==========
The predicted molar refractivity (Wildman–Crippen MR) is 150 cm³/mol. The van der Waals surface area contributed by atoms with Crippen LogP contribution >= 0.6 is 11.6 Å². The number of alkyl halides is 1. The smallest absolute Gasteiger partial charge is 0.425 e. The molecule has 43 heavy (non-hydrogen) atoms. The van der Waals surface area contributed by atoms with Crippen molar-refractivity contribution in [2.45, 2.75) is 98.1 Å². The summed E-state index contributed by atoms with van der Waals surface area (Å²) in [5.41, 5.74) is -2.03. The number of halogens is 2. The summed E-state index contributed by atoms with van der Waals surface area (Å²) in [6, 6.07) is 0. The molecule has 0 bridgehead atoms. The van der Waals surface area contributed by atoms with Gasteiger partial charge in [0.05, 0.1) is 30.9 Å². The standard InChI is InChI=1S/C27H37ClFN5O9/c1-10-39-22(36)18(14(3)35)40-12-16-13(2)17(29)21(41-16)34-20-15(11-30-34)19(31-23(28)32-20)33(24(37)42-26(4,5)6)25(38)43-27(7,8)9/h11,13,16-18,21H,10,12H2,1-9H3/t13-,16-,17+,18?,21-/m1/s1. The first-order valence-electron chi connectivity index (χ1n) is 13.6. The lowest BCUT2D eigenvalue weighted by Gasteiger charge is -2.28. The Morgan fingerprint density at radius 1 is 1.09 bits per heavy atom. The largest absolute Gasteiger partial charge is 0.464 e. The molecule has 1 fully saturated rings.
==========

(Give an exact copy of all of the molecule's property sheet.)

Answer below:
The predicted molar refractivity (Wildman–Crippen MR) is 150 cm³/mol. The van der Waals surface area contributed by atoms with Crippen LogP contribution >= 0.6 is 11.6 Å². The number of alkyl halides is 1. The smallest absolute Gasteiger partial charge is 0.425 e. The molecule has 43 heavy (non-hydrogen) atoms. The van der Waals surface area contributed by atoms with Crippen molar-refractivity contribution in [2.45, 2.75) is 98.1 Å². The summed E-state index contributed by atoms with van der Waals surface area (Å²) in [5.41, 5.74) is -2.03. The number of halogens is 2. The summed E-state index contributed by atoms with van der Waals surface area (Å²) in [6, 6.07) is 0. The molecule has 0 bridgehead atoms. The van der Waals surface area contributed by atoms with Gasteiger partial charge in [0.05, 0.1) is 30.9 Å². The standard InChI is InChI=1S/C27H37ClFN5O9/c1-10-39-22(36)18(14(3)35)40-12-16-13(2)17(29)21(41-16)34-20-15(11-30-34)19(31-23(28)32-20)33(24(37)42-26(4,5)6)25(38)43-27(7,8)9/h11,13,16-18,21H,10,12H2,1-9H3/t13-,16-,17+,18?,21-/m1/s1. The first-order valence-electron chi connectivity index (χ1n) is 13.6. The lowest BCUT2D eigenvalue weighted by Gasteiger charge is -2.28. The Morgan fingerprint density at radius 1 is 1.09 bits per heavy atom. The largest absolute Gasteiger partial charge is 0.464 e. The molecule has 1 fully saturated rings.